2023/1/1

Benzene fused pyrimidine (quinazoline) is widely utilized as a bioactive scaffold during the development of drugs for a multitude of disease states. The quinazoline scaffold has enjoyed routine use in the design of kinase inhibitors because of its adaptability to selectively engage a desired ATP-binding pocket. The medicinal chemistry applications of the quinazoline scaffold have expanded to include drugging cellular surface proteins including Toll like receptor 7/8, IKur, and P-glycoprotein, as well as intracellular nonkinase targets such as tubulin. The spatial orientation of the quinazoline core while bound to ATP-binding pockets has permitted the successful bifunctionalization through substitution of positions 6 and 7. The two nitrogens present in the quinazoline scaffold prove useful for improving drug solubility, drug-like properties, and commonly engage the target protein via hydrogen bonding interactions. This …

Ku–DNA binding inhibitors modulate the DNA damage response in response to DNA double-strand breaks

Authors

Pamela L Mendoza-Munoz,Navnath S Gavande,Pamela S VanderVere-Carozza,Katherine S Pawelczak,Joseph R Dynlacht,Joy E Garrett,John J Turchi

Journal

NAR cancer

Published Date

2023/3/1

The DNA-dependent protein kinase (DNA-PK) plays a critical role in the DNA damage response (DDR) and non-homologous end joining (NHEJ) double-strand break (DSB) repair pathways. Consequently, DNA-PK is a validated therapeutic target for cancer treatment in certain DNA repair-deficient cancers and in combination with ionizing radiation (IR). We have previously reported the discovery and development of a novel class of DNA-PK inhibitors with a unique mechanism of action, blocking the Ku 70/80 heterodimer interaction with DNA. These Ku–DNA binding inhibitors (Ku-DBi's) display nanomolar activity in vitro, inhibit cellular DNA-PK, NHEJ-catalyzed DSB repair and sensitize non-small cell lung cancer (NSCLC) cells to DSB-inducing agents. In this study, we demonstrate that chemical inhibition of the Ku–DNA interaction potentiates the cellular effects of bleomycin and IR via p53 phosphorylation …

Abstract B068: Modulation of the DNA damage response by novel Ku-DNA binding inhibitors enhances cellular effects of DNA-double strand break inducing agents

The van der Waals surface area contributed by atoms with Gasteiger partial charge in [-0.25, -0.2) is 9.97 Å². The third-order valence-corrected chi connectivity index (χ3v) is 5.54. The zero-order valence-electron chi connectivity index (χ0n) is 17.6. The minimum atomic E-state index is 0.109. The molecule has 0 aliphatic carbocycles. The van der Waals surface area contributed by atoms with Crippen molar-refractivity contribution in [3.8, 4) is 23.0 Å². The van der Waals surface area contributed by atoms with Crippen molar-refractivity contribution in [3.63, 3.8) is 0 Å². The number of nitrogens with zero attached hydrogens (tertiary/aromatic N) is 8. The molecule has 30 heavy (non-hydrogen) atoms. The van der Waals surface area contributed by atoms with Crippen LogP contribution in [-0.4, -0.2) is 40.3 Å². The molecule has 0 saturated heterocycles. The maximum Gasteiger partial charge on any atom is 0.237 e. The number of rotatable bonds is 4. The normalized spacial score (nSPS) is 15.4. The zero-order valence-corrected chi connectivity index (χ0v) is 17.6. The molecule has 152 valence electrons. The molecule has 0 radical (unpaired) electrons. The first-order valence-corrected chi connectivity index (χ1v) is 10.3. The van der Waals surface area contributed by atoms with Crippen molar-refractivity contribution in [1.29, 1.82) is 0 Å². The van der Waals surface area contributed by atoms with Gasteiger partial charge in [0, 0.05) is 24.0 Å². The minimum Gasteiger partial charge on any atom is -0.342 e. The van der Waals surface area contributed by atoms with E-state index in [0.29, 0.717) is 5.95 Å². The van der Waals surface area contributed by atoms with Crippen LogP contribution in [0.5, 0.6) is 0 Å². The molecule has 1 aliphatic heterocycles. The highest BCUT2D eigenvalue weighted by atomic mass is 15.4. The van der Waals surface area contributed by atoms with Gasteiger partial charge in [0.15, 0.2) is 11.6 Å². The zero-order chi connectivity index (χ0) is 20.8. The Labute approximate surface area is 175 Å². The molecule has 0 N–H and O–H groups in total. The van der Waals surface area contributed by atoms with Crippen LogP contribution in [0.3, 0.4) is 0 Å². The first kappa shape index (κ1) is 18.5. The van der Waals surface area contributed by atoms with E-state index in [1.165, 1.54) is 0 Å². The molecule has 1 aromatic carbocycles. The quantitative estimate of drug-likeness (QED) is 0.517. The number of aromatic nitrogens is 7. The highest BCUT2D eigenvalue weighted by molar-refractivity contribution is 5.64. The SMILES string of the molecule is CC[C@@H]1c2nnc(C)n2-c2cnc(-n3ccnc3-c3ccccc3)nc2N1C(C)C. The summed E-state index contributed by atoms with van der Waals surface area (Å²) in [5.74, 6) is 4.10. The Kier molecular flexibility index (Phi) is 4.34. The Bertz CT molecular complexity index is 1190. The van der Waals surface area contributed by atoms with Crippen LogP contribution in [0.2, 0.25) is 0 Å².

Authors

Pamela L Mendoza-Munoz,Dineshsinha Chauhan,Navnath S Gavande,John J Turchi

Journal

Molecular Cancer Therapeutics

Published Date

2023/12/1

The DNA-dependent protein kinase (DNA-PK) plays a critical role in the non-homologous end joining (NHEJ) double-strand break (DSB) repair pathway and the DNA damage response (DDR). Consequently, blocking DNA-PK kinase activity is being pursued as a therapeutic strategy for the treatment of cancer in combination with DNA-double strand break inducing agents. We have previously reported the development of Ku-DNA binding inhibitors (Ku-DBi’s) that act via a novel mechanism of action to inhibit DNA-PK catalytic kinase activity by targeting the Ku 70/80 heterodimer interaction with DNA. Ku-DBi’s display nanomolar activity in vitro, possess cellular DNA-PK and NHEJ inhibitory activity, and sensitize non-small cell lung cancer (NSCLC) cells to DSB generating therapies bleomycin, etoposide and ionizing radiation. In this study, we have expanded our structure activity relationship analyses to focus on …

Nanomedicine approaches to reduce cytokine storms in severe infections

Authors

Mohd Ahmar Rauf,Maryam Nisar,Hosam Abdelhady,Navnath Gavande,Arun K Iyer

Published Date

2022/11/1

HighlightsCytokine storm causes dysregulated production of a wide range of pro-inflammatory cytokines.Cytokine storm is associated with many infectious diseases including COVID-19.Nanomedicine based therapies have potential to treat cytokine storm in infections.During a cytokine storm, dysregulated proinflammatory cytokines are produced in excess. Cytokine storms occur in multiple infectious diseases, including Coronavirus 2019 (COVID-19). Thus, eliminating cytokine storms to enhance patient outcomes is crucial. Given the numerous cytokines involved, individual therapies might have little effect. Traditional cytokines might be less effective than medicines that target malfunctioning macrophages. Nanomedicine-based therapeutics reduce cytokine production in animal models of proinflammatory illnesses. The unique physicochemical features and controlled nano–bio interactions of nanotechnology show …

Recent advances in the development of non-PIKKs targeting small molecule inhibitors of DNA double-strand break repair